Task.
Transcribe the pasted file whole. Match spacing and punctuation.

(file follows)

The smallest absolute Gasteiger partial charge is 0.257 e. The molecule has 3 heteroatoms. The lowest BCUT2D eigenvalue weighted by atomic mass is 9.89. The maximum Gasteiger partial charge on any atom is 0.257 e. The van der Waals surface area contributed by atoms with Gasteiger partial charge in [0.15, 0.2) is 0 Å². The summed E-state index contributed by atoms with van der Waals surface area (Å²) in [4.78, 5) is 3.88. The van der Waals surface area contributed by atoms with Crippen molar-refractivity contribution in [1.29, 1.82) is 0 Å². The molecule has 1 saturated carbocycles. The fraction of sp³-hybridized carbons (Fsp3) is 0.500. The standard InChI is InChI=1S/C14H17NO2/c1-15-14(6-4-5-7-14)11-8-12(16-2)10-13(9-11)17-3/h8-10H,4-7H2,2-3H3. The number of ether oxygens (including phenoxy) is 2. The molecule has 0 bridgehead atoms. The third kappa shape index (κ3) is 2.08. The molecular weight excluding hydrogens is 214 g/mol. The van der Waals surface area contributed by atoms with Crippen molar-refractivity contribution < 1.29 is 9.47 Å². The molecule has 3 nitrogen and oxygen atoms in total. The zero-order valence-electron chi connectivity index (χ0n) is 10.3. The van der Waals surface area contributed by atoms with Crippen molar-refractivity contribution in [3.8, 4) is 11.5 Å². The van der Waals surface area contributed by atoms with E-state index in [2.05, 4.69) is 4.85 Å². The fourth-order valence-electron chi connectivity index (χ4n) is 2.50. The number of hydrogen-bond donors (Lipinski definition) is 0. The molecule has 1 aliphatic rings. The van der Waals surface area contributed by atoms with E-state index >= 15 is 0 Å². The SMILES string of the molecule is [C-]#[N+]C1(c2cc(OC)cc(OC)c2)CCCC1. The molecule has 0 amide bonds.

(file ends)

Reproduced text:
The smallest absolute Gasteiger partial charge is 0.257 e. The molecule has 3 heteroatoms. The lowest BCUT2D eigenvalue weighted by atomic mass is 9.89. The maximum Gasteiger partial charge on any atom is 0.257 e. The van der Waals surface area contributed by atoms with Gasteiger partial charge in [0.15, 0.2) is 0 Å². The summed E-state index contributed by atoms with van der Waals surface area (Å²) in [4.78, 5) is 3.88. The van der Waals surface area contributed by atoms with Crippen molar-refractivity contribution in [1.29, 1.82) is 0 Å². The molecule has 1 saturated carbocycles. The fraction of sp³-hybridized carbons (Fsp3) is 0.500. The standard InChI is InChI=1S/C14H17NO2/c1-15-14(6-4-5-7-14)11-8-12(16-2)10-13(9-11)17-3/h8-10H,4-7H2,2-3H3. The number of ether oxygens (including phenoxy) is 2. The molecule has 0 bridgehead atoms. The third kappa shape index (κ3) is 2.08. The molecular weight excluding hydrogens is 214 g/mol. The van der Waals surface area contributed by atoms with Crippen molar-refractivity contribution < 1.29 is 9.47 Å². The molecule has 3 nitrogen and oxygen atoms in total. The zero-order valence-electron chi connectivity index (χ0n) is 10.3. The van der Waals surface area contributed by atoms with Crippen molar-refractivity contribution in [3.8, 4) is 11.5 Å². The van der Waals surface area contributed by atoms with E-state index in [2.05, 4.69) is 4.85 Å². The fourth-order valence-electron chi connectivity index (χ4n) is 2.50. The number of hydrogen-bond donors (Lipinski definition) is 0. The molecule has 1 aliphatic rings. The van der Waals surface area contributed by atoms with E-state index >= 15 is 0 Å². The SMILES string of the molecule is [C-]#[N+]C1(c2cc(OC)cc(OC)c2)CCCC1. The molecule has 0 amide bonds.